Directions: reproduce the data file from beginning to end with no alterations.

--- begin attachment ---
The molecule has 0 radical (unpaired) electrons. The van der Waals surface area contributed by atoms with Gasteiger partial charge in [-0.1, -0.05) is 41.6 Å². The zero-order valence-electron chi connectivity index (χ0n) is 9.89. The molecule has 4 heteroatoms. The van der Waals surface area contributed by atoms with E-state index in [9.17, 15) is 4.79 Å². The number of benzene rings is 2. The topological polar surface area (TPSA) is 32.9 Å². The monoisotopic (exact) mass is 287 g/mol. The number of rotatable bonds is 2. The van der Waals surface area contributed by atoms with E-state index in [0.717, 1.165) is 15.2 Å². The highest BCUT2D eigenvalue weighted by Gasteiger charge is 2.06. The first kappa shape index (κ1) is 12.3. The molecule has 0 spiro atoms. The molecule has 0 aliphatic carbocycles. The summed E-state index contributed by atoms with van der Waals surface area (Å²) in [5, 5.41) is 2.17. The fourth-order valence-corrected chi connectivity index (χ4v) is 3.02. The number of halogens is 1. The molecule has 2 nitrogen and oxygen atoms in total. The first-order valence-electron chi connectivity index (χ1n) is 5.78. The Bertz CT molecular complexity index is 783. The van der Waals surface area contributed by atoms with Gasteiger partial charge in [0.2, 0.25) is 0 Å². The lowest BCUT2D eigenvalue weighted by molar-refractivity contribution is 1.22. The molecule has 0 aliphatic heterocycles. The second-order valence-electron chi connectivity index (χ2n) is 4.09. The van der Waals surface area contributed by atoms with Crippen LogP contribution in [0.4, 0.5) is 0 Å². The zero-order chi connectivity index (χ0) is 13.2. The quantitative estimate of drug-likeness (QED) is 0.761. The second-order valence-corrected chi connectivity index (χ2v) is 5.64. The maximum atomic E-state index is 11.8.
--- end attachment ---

The molecule has 0 radical (unpaired) electrons. The van der Waals surface area contributed by atoms with Gasteiger partial charge in [-0.1, -0.05) is 41.6 Å². The zero-order valence-electron chi connectivity index (χ0n) is 9.89. The molecule has 4 heteroatoms. The van der Waals surface area contributed by atoms with E-state index in [9.17, 15) is 4.79 Å². The number of benzene rings is 2. The topological polar surface area (TPSA) is 32.9 Å². The monoisotopic (exact) mass is 287 g/mol. The number of rotatable bonds is 2. The van der Waals surface area contributed by atoms with E-state index in [0.717, 1.165) is 15.2 Å². The highest BCUT2D eigenvalue weighted by Gasteiger charge is 2.06. The first kappa shape index (κ1) is 12.3. The molecule has 0 spiro atoms. The molecule has 0 aliphatic carbocycles. The summed E-state index contributed by atoms with van der Waals surface area (Å²) in [5, 5.41) is 2.17. The fourth-order valence-corrected chi connectivity index (χ4v) is 3.02. The number of halogens is 1. The molecule has 2 nitrogen and oxygen atoms in total. The first-order valence-electron chi connectivity index (χ1n) is 5.78. The Bertz CT molecular complexity index is 783. The van der Waals surface area contributed by atoms with Gasteiger partial charge in [0.2, 0.25) is 0 Å². The lowest BCUT2D eigenvalue weighted by molar-refractivity contribution is 1.22. The molecule has 0 aliphatic heterocycles. The second-order valence-electron chi connectivity index (χ2n) is 4.09. The van der Waals surface area contributed by atoms with Crippen LogP contribution in [0.4, 0.5) is 0 Å². The zero-order chi connectivity index (χ0) is 13.2. The quantitative estimate of drug-likeness (QED) is 0.761. The second-order valence-corrected chi connectivity index (χ2v) is 5.64. The maximum atomic E-state index is 11.8.